, and embarked the next I wants. Whenever I approached a peasant's house



towards nightfall, I played one of my most merry member to have seen him, after giving his opinion tunes, and that procured me not only a lodging, that the colouring of a picture was not mellow but subsistence for the next day. I once or twice enough, very deliberately take a brush with brown attempted to play for people of fashion; but they varnish, that was accidentally lying by, and rub it always thought my performance odious, and never over the piece with great composure before all the rewarded me even with a trifle. This was to me company, and then ask if he had not improved the the more extraordinary, as whenever I used in bet- tints. ter days to play for company, when playing was my "When he had finished his commission in Paris, amusement, my music never failed to throw them he left me strongly recommended to several men of into raptures, and the ladies especially; but as it distinction, as a person very proper for a travelling was now my only means, it was receivel with con- tutor; and after some time I was employed in that tempt—a proof how ready the world is to underrate capacity by a gentleman who brought his ward to those talents by which a man is supported. Paris, in order to set him forward on his tourthrough

"In this manner 1 proceeded to Paris, with no Europe. I was to be the young gentleman's goverdesign but just to look about me, and then to go nor, but with a proviso that he should always be forward. The people of Paris are much fonder of permitted to govern himself. My pupil in fact strangers that have money than of those that have understood the art of guiding in money concerns wit. As I could not boast much of either, I was much better than I. He was heir to a fortune of no great favourite. After walking about the town about two hundred thousand pounds, left him by four or five days and seeing the outsides of the best an uncle in the West Indies; and his guardians, to houses, I was preparing to leave this retreat of ve- qualify him for the management of it, had bound nal hospitality, when passing through one of the him apprentice to an attorney. Thus avarice was principal streets, whom should I meet but our cou- his prevailing passion ; all his questions on the road sin, to whom you first recommended me. This were, how money might be saved ; which was the meeting was very agreeable to me, and I believe least expensive course to travel; whether any not displeasing to him. He inquired into the na- thing could be bought that would turn to account ture of my journey to Paris, and informed me of when disposed of again in London ? Such curiohis own business there, which was to collect pic- sities on the way as could be seen for nothing, he tures, medals, intaglius, and antiques of all kinds was ready enough to look at; but if the sight of for a gentleman in London, who had just stepped them was to be paid for, he usually asserted that he into taste and a large fortune. I was the more sur-had been told they were not worth seeing. He prised at seeing our cousin pitched upon for this never paid a bill that he would not observe how office, as he himself had often assured me he knew amazingly expensive travelling was, and all this nothing of the matter. Upon asking how he had though he was not yet twenty-one. When arrived been taught the art of a cognoscente so very sudden. at Leghorn, as we took a walk to look at the port ly, he assured me that nothing was more easy. The and shipping, he inquired the expense of the paswhole secret consisted in a strict adherence to two sage by sea home to England. This he was inrules; the one, always to observe the picture might formed was but a trifle compared to his returning have been better if the painter had taken more by land; he was therefore unable to withstand the pains; and the other, to praise the works of Pietro temptation ; so paying me the small part of my salaPerugino. But, says he, as I once taught you how ry that was due, he took leave, and embarked with to be an author in London, I'll now undertake to only one attendant for London. instruct you in the art of picture-buying at Paris. "I now therefore was left once more upon the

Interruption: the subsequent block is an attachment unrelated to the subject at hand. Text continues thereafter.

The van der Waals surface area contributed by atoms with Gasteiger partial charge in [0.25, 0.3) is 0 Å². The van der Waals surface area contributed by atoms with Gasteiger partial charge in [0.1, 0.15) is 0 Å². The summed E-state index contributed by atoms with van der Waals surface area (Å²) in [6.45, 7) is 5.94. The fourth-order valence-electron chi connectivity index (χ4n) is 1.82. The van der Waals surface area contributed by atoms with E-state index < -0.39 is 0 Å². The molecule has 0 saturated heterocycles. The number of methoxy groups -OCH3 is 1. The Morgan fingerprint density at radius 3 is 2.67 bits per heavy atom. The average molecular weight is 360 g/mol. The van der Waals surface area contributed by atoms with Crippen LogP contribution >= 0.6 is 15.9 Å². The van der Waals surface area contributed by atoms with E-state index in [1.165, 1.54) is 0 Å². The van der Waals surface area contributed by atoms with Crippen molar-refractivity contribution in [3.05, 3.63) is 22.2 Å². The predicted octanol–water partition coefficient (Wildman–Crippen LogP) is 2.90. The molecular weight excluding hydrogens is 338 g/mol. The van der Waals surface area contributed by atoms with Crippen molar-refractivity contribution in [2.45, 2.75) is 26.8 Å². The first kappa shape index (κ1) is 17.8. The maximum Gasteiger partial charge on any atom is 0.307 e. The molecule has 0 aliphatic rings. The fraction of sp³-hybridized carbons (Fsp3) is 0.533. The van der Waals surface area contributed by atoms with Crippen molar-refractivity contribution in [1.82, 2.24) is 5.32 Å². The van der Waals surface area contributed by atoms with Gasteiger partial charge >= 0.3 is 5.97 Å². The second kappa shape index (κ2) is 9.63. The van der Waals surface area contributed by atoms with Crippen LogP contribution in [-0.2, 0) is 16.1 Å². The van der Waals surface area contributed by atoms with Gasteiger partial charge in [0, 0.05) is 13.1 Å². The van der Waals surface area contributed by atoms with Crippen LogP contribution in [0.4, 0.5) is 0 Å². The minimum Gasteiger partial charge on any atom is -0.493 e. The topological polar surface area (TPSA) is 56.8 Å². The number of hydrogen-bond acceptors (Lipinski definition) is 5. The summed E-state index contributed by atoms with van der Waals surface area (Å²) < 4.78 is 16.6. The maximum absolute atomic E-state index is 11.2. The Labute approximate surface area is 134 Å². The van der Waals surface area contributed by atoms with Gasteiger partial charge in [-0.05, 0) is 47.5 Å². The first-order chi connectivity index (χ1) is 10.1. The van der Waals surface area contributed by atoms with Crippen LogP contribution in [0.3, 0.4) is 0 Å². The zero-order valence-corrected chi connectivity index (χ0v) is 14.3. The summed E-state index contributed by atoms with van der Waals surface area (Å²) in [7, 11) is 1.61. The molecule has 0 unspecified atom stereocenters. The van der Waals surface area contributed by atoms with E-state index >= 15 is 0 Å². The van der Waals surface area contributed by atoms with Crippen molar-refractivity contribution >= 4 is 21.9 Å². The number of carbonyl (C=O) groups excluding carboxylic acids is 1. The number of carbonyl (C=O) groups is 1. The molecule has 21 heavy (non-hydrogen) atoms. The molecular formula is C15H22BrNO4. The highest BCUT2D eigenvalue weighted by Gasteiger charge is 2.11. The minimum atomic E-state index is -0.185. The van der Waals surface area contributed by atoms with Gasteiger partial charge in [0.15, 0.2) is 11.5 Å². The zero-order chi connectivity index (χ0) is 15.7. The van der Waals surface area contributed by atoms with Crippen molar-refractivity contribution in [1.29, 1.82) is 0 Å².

“With this proposal I very readily closed, as it world at large ; but then it was a thing I was used was living, and now all my ambition was to live. to. However, my skill in music could avail me I went therefore to his lodgings, improved my dress nothing in a country where every peasant was a by his assistance, and after some time accompanied better musician than 1; but by this time I had achim to auctions of pictures, where the English gen- quired another talent which answered my purpose try were expected to be purchasers. I was not a as well, and this was a skill in disputation. In all little surprised at his intimacy with people of the the foreign universities and convents there are, upon best fashion, who referred themselves to his judg- certain days, philosophical theses maintained against ment upon every picture or medal, as to an uner- every adventitious disputant; for which, if the charring standard of taste. He made very good use of pion opposes with any dexterity, he can claim a my assistance upon these occasions; for when asked gratuity in money, a nner, and a bed for one his opinion, he would gravely take me aside and ask night. . In this manner, therefore, I fought my way mine, shrug, look wise, return, and assure the com- towards England, walked along from city to city, pany that he could give no opinion upon an affair examined mankind more nearly, and, if I may so of so much importance. Yet there was sometimes express it, saw both sides of the picture. My rean occasion for a more supported assurance. I re- marks, however, are but few; I found that monarchy